Payments to sperm donors are limited to expenses
Cash incentives and the payment of funeral expenses are two ideas being put forward to encourage people to donate human organs and tissue.
The Nuffield Council on Bioethics is asking the public if it is ethical to use financial incentives to increase donations of organs, eggs and sperm.
Paying for most types of organs and tissue is illegal in the UK.
The public consultation will last 12 weeks and the council's findings will be published in autumn 2011.
It will explore ways of boosting donations from living people of bodily material such as blood or sperm, as well as ways to encourage more people to sign up for the donor register and state their wishes for their organs to be used by others after their death.
As well as cash payments or contributions towards funeral costs, other options include priority for the donor if they require a transplant later in life, the payment of more generous expenses and the sending of certificates or "thank you" letters to the donor or donor's family.
Demand for organ donors has increased in recent years and now far exceeds supply. This is due to an ageing population and improvements in medicine that mean more people could benefit from transplants.
Demand for sperm and egg donations has also risen due to new treatments and procedures to help infertility.
Professor Dame Marilyn Strathern, who is chairing the Council's working party on this issue, said she wanted to explore all the issues involved in responding to that demand.
She said: "We need to think about the morality of pressing people to donate their bodily material.
"Offering payment or other incentives may encourage people to take risks or go against their beliefs in a way they could not have otherwise done," she said.
Women can already get free IVF treatment from private clinics to encourage them to donate eggs. Sperm and egg donors are paid a nominal sum just to cover expenses.
But, on the whole, the current system relies on people donating altruistically, to help society or a loved one.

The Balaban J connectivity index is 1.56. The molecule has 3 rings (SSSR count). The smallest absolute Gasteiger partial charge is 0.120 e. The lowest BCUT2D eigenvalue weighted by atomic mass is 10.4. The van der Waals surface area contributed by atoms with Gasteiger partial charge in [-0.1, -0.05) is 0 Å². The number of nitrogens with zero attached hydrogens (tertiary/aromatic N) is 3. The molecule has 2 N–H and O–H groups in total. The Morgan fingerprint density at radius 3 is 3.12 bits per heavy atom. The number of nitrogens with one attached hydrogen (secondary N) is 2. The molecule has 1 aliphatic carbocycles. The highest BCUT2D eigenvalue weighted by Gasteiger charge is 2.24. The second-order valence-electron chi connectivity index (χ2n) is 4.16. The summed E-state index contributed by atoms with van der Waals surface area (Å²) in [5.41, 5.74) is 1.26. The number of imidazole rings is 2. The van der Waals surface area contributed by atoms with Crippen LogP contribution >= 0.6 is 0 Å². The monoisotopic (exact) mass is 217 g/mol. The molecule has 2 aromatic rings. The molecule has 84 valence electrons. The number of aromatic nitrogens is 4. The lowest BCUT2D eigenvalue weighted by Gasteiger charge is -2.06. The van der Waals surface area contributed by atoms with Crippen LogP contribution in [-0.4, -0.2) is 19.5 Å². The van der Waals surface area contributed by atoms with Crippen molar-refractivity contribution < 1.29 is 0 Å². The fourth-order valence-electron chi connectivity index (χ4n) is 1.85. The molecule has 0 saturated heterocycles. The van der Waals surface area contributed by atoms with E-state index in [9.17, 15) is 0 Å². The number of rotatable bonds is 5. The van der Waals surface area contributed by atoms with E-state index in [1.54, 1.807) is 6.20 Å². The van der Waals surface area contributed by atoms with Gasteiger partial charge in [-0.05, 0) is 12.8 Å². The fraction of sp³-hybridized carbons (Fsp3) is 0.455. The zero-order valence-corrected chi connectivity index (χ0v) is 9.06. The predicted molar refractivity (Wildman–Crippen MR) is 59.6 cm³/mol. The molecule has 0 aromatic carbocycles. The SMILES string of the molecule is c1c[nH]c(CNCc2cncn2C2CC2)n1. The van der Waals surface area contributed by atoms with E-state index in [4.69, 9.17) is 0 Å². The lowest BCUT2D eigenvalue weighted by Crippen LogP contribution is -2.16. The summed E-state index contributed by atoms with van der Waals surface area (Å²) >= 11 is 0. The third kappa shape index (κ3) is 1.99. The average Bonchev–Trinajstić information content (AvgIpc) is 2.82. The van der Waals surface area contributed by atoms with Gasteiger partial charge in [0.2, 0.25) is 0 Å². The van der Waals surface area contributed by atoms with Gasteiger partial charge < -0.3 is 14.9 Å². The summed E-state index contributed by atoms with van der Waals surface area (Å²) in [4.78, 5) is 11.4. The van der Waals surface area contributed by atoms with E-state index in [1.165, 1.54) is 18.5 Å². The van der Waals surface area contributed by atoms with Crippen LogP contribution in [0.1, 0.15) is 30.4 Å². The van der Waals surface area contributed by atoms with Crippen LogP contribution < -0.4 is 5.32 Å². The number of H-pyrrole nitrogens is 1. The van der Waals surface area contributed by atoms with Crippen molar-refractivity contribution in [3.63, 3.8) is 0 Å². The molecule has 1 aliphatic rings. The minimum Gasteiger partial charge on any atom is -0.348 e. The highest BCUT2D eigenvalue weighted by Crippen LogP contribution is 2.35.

Each year, 1,000 people in the UK die while waiting for transplants.
Around 8,000 people are currently waiting for an organ, but there were 3,500 transplant operations last year.
There is also demand for approximately 1,200 more egg donors and 500 more sperm donors. Scientists also need people to donate human tissue for research.
The consultation will look at all kinds of donation including whole organs, blood, skin, corneas, bone, sperm, eggs and embryos, as well as clinical trials that test the safety of new medicines.
The aim is to bring all donations under one ethical framework.
Keith Rigg, a transplant surgeon from Nottingham University Hospitals NHS Trust and a member of the Nuffield Council on Bioethics' working party, said: "It will be interesting to see what people really think. Will they be willing to pay for some things and not others?"
As a result of the high demand for organs, he said, 30 people a year travel abroad for transplants, mostly kidney operations. And around 50 women per month are thought to go abroad for fertility treatment.
Mr Rigg said there was a whole range of different consent systems in different countries and that it would be part of the Council's remit to look at how well those work.
In response to the consultation paper, Joyce Robins, co-director of the campaigning group Patient Concern, complained that there was no patient representative on the working party.
She also queried whether the question of paying for donation of eggs, sperm and organs was even a priority in the current financial climate.
"The idea of paying living donors for organs is abhorrent as this would be tempting the poor to risk their lives.
"Offers of payment to the family of someone who has just died could tempt them to go against the wishes of their loved ones at a time when they are most vulnerable," she said.